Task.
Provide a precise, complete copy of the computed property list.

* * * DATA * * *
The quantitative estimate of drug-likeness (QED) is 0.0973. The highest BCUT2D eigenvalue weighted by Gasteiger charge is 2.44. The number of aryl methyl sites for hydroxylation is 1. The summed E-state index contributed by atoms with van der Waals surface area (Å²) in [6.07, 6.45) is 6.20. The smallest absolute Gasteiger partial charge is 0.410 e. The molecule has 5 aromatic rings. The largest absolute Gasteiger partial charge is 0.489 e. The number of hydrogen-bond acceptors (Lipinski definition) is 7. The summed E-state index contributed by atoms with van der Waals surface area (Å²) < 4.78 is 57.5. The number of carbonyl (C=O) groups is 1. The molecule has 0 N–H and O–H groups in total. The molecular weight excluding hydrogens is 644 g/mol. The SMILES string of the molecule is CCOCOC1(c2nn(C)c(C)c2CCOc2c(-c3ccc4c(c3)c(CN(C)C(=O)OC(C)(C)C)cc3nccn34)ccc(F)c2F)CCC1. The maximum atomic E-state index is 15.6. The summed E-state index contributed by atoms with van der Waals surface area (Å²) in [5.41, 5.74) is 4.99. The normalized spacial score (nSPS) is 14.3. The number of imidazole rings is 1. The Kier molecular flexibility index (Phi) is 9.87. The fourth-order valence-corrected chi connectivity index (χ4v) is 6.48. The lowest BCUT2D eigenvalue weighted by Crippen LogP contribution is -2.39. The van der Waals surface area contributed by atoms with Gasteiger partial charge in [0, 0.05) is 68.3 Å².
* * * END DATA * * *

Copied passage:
The quantitative estimate of drug-likeness (QED) is 0.0973. The highest BCUT2D eigenvalue weighted by Gasteiger charge is 2.44. The number of aryl methyl sites for hydroxylation is 1. The summed E-state index contributed by atoms with van der Waals surface area (Å²) in [6.07, 6.45) is 6.20. The smallest absolute Gasteiger partial charge is 0.410 e. The molecule has 5 aromatic rings. The largest absolute Gasteiger partial charge is 0.489 e. The number of hydrogen-bond acceptors (Lipinski definition) is 7. The summed E-state index contributed by atoms with van der Waals surface area (Å²) < 4.78 is 57.5. The number of carbonyl (C=O) groups is 1. The molecule has 0 N–H and O–H groups in total. The molecular weight excluding hydrogens is 644 g/mol. The SMILES string of the molecule is CCOCOC1(c2nn(C)c(C)c2CCOc2c(-c3ccc4c(c3)c(CN(C)C(=O)OC(C)(C)C)cc3nccn34)ccc(F)c2F)CCC1. The maximum atomic E-state index is 15.6. The summed E-state index contributed by atoms with van der Waals surface area (Å²) in [5.41, 5.74) is 4.99. The normalized spacial score (nSPS) is 14.3. The number of imidazole rings is 1. The Kier molecular flexibility index (Phi) is 9.87. The fourth-order valence-corrected chi connectivity index (χ4v) is 6.48. The lowest BCUT2D eigenvalue weighted by Crippen LogP contribution is -2.39. The van der Waals surface area contributed by atoms with Gasteiger partial charge in [0, 0.05) is 68.3 Å².